The Glory of Garlic
Nothing packs a memorable punch of flavor and aroma quite like members of the allium family. Thanks to their impressive range of sweet, earthy and pungent attributes, ingredients like garlic, onions, chives, leeks, scallions and shallots have been staples of cuisines around the world for centuries. These fragrant ingredients are often found slow-cooked in braises, stews and soups but can also play a starring role in seasoned snacks, proteins and street foods.
In fact, 60% of US consumers say that garlic is one of their go-to protein flavors (Mintel, 2021) and this allium affinity has extended into plant-based dairy and meat products, too. Shallot and white wine plant-based sausage, scallion-flavored tree nut cheese, and chive almond milk spread are just a few of the memorable items found in retail cold cases. Consumers in Europe also gravitate to these flavors, with items like French vegetable patties (candied leek, buckwheat and Emmental cheese) and Spanish organic tomato and onion steaks.
Gluten-free and better-for-you snacks all over the world are also incorporating alliums. Exciting varieties include Brazilian chickpea pastry bites with leek and apricot, Chilean sour cream and chive quinoa chips, South African broccoli and roasted garlic rice crackers, and Swedish lentil chips with dill and chives. These combinations of vegetables, seeds, legumes and ancient grains provide the ideal base to let allium flavors shine.
Many beloved sauces around the world feature garlic-heavy flavor profiles. Lebanese toum, Italian gremolata, Cajun persillade, French pistou and Spanish romesco are making their way onto menus in both authentic applications and fusion dishes as sandwich spreads, burger toppings and dips. Even in countries where these sauces aren’t household names, their familiar base flavors may resonate with consumers looking to try a new twist on their favorite menu items.
Chefs also turn to alliums to “ramp” up the allure of umami-rich dishes. Campanelle with garlic scapes and pistachio gremolata; black garlic barbecued brisket; and Thai pork salad (nam sod) with lychee, shallot and habanero demonstrate the value that alliums bring to the table.
Let’s not forget the potential better-for-you benefits of alliums. As consumers look to support immune health through their food choices, garlic may grow even more popular among the mindful eating crowd. Allicin, the compound that gives raw garlic its distinctive aroma, has been found to offer antioxidant and antibacterial properties, along with reducing inflammation.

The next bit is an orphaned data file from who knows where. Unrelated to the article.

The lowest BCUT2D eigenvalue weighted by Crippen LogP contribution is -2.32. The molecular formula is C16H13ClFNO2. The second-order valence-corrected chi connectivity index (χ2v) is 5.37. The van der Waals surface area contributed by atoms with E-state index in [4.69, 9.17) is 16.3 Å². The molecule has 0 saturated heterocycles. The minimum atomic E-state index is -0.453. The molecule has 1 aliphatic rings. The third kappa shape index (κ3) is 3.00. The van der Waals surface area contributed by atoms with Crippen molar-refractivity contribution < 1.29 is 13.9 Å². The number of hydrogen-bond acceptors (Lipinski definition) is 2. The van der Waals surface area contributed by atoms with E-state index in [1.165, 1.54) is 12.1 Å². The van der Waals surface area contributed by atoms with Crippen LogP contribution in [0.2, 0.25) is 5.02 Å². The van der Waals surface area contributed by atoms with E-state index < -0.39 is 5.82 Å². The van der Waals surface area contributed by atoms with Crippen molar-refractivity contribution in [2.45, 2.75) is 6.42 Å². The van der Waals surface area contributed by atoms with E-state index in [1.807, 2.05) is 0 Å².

Join Chef Mark Serice as he encourages a broader awareness and usage of alliums, exploring different cooking methods, textures and flavor profiles. He’ll also share menu and product development thought-starters, such as considering the health and wellness benefits that garlic can bring to the table.
QSR/FOODSERVICE:Chefs continue to find new ways to serve alliums, such as charred scallions, roasted shallot vinaigrette and slow-cooked whole onions.
PROTEIN PROCESSORS:Plant-based meat substitutes, which are typically unflavored (42% of meat substitute launches worldwide in 2019), are getting a flavor boost from garlic, onions and other allium varieties.
SNACKING:CPG snacks are playing with unique ingredients like black garlic and elevating gluten-free snacks with zesty allium flavors.
Get inspired by these on-trend concepts to create innovative offerings using Griffith Foods products. Please contact your Griffith Foods representative to learn how this trend can be customized to your product portfolio.
Vietnamese Street Corn with Fried Shallots and Scallion Oil
An appealing combination of textures, flavors and temperatures—a fresh ear of corn charred over an open flame, brushed with Vietnamese scallion oil and finished with a pile of crispy fried shallots.
Cuban Mojo Criolla Sauce
This sweet and sour sauce made with garlic, olive oil, sour orange juice, black pepper and bay laurel can be served as a condiment, marinade or base for other sauces. Try as an accompaniment to a classic grilled snapper cooked over an open flame.
GLOBALG.A.P. is a set of standards for “good agricultural practices” (G.A.P.) developed in cooperation with producers, retailers, and other stakeholders from across the food industry. In fact, 95% of the garlic sourced by Griffith Foods is GLOBALG.A.P. certified. Today, over 200,000 producers in 134 countries are under GLOBALG.A.P. certification, with the goal of spreading responsible farming practices to ensure safe food for future generations.
In our latest podcast, Chefs Joe Kuechenmeister and Jordi Gallego highlight the unique members of the allium family, with ways to leverage these flavors and ingredients in product development. They’ll also share their favorite tips and tricks for working with garlic, along with trending dishes in their local regions.
Mintel, 2021 FlavorIQ® Global Trends and Insights Report, January 2021.